Vein FAQ

Both technologies are FDA approved and are nearly 100% successful in closing average-sized saphenous veins. The high-temperature laser treatment seems to produce more post-procedure burning-type pain and soreness but can be effective in treating significantly large veins. The upgraded Venefit system uses lower temperature pulses that is as effective without the painful side-effects and is my preferred approach.
Years ago vein stripping was one of the few surgical options for varicose veins. Fortunately, vein stripping is rarely needed with today’s modern varicose vein treatments. The vast majority of vein treatments are done out-patient and do not require general anesthesia. Afterwards, most patients are pleasantly surprised at how comfortable they are throughout the treatment and can immediately resume normal activities.
Often treating the underlying cause can reduce the appearance of varicosities and spider veins. A follow-up evaluation 3 months after ablation will show what, if any, cosmetic treatments will be required. Fortunately, these cosmetic treatments rarely need to be repeated every few couple once the underlying cause has been corrected..
In most cases, yes. Also, remember, there are no separate hospital or anesthesiologist charges to pay because these procedures are done in our facility. One of our services is to obtain pre-certification from your insurance company. All costs and insurance benefits are reviewed with you ahead of time. We want to make sure your treatment is affordable. In some cases, your out-of-pocket costs may be low or nothing at all.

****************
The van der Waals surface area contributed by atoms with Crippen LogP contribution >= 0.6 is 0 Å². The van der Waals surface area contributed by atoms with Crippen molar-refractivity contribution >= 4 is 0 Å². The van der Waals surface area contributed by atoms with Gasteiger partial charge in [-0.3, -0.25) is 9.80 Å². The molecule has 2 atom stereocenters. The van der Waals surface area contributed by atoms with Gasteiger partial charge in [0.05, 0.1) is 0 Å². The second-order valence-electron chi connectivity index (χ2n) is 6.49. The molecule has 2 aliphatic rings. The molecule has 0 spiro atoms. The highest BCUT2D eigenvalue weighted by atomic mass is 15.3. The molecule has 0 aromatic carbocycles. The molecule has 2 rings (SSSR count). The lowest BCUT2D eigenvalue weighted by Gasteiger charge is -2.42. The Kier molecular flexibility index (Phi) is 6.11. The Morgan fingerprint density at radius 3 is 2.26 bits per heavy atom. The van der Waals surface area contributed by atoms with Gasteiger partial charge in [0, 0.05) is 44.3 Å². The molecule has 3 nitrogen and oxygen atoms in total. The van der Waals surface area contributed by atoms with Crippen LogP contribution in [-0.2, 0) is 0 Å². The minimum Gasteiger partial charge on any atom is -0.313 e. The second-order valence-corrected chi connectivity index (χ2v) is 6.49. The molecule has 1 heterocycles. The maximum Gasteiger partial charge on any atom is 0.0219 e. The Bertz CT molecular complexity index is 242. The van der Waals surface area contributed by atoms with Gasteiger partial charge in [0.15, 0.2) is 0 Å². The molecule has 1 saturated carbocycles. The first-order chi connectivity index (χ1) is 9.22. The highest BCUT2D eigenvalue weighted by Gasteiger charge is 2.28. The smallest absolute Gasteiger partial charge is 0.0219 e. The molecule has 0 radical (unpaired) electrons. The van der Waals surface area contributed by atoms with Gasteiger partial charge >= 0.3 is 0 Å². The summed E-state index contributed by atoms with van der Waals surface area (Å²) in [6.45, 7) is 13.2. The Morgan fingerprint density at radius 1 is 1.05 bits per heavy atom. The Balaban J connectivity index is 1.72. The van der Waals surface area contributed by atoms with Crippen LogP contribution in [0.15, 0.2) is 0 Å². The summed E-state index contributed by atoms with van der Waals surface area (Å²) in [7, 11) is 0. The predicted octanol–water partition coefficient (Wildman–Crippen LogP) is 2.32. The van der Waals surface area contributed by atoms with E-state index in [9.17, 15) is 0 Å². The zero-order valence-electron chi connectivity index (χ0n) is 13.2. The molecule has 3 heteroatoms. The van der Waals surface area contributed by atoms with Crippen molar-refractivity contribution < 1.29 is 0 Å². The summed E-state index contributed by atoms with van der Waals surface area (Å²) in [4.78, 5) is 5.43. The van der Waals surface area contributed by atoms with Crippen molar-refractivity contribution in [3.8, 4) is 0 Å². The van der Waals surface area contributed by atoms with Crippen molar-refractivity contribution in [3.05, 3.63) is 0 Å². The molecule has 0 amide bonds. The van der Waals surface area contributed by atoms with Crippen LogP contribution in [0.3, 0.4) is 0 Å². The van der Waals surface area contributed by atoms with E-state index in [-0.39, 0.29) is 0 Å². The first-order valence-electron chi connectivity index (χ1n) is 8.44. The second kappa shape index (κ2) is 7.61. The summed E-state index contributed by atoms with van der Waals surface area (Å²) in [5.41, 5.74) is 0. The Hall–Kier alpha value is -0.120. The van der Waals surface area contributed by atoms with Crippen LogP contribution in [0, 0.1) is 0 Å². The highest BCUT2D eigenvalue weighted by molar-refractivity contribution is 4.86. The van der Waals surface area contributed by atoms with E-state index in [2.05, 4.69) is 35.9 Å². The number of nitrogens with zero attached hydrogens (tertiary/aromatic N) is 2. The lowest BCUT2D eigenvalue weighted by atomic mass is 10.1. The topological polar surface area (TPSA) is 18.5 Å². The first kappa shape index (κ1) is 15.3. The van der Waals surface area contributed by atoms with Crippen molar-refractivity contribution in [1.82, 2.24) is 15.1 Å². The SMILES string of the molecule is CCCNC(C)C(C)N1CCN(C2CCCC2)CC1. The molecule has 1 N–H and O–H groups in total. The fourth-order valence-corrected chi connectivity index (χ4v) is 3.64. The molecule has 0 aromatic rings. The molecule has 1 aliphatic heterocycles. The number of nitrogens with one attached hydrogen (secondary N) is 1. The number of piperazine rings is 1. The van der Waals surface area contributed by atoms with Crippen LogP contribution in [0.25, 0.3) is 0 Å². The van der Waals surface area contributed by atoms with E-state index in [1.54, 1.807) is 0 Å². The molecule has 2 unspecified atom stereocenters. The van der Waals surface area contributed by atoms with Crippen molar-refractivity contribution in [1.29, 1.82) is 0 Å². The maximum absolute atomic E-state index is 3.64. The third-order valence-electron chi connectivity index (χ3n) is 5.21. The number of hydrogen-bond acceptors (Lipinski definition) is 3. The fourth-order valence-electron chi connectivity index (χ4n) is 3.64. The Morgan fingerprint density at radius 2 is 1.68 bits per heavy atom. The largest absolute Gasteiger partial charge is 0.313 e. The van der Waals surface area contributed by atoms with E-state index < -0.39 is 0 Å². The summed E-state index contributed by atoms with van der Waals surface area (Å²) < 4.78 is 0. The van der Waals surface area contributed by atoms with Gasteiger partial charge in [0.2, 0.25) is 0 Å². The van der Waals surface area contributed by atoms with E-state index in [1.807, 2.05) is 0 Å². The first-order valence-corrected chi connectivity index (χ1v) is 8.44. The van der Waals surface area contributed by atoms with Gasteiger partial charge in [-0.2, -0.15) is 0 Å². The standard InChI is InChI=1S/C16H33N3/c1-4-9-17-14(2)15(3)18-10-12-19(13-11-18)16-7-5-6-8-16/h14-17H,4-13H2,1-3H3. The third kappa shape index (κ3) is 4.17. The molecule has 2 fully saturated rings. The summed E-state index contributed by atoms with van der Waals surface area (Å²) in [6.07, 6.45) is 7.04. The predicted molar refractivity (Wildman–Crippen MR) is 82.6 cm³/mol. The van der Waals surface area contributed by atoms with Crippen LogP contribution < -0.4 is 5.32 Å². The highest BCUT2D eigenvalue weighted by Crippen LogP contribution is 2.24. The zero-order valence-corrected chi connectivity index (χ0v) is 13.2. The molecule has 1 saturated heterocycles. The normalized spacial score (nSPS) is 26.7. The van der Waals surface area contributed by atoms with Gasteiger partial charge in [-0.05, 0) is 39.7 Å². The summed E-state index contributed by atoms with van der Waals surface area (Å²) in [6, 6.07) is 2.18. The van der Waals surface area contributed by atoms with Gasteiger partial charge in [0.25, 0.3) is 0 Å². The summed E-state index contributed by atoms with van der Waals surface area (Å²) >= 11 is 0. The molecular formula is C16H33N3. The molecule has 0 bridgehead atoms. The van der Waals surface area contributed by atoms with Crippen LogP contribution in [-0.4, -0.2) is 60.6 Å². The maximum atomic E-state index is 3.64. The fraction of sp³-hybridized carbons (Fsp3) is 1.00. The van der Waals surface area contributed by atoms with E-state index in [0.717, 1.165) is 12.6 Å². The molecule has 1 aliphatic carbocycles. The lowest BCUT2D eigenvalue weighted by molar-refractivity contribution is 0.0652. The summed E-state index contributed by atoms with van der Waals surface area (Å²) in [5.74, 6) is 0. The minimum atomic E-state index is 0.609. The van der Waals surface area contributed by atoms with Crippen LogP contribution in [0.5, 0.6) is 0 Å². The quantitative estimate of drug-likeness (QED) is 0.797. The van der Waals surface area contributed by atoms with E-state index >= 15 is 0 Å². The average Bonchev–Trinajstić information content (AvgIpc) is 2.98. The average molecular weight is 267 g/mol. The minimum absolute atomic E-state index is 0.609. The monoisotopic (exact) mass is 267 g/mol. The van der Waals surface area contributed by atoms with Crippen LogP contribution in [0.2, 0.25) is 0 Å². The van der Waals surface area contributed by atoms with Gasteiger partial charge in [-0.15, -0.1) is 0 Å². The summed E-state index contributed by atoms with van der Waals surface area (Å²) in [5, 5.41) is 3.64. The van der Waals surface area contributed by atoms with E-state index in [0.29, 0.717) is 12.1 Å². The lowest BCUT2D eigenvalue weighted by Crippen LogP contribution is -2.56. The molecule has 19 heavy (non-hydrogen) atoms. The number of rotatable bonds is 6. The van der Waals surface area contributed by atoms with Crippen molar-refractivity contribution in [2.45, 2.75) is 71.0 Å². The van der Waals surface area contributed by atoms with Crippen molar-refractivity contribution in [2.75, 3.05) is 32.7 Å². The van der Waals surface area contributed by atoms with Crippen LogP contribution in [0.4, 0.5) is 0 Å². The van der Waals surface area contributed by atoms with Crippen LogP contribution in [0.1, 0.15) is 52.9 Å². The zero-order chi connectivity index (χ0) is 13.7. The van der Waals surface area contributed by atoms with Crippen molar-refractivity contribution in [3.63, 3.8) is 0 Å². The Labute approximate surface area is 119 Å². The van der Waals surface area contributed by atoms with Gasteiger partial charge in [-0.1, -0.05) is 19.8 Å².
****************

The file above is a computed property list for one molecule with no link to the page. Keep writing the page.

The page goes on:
No. Generally the saphenous vein is only destroyed when it is thick and thrombosed. The vein in this state is almost useless and non- functioning and there is no harm in removing or closing it. However, a normally functioning saphenous vein with no leaky valves should not be treated. A normal saphenous vein should always be preserved because it may be required in the future for open heart surgery.
It is true that many times the greater saphenous vein is used in cardiac surgery; however, if the vein is diseased, as is the case with varicose veins and chronic venous insufficiency, it is typically unusable for heart surgery. In addition, there are other possible sources of veins or arteries in the body to use for that purpose.
In theory, blood flow can resume. However, the probability of the saphenous vein reopening appears to be no more than 5-10% out to 3 years. One published report found that at 2 years 90% of Venefit treated veins were invisible to ultrasound, suggesting permanent obliteration.
Not really. We recommend that patients limit activities that increase in venous pressure in the legs for 7-10 days although there is little evidence to support this restriction. Theoretically, since we want the treated vein to close, we want to subject it to as little pressure as possible until it has a chance to heal. Such activities include heavy lifting, sit-ups, crunches and weight-lifing with breath-holding. Walking is encouraged. You’ll be back to your more strenuous activities in ten days to two weeks.

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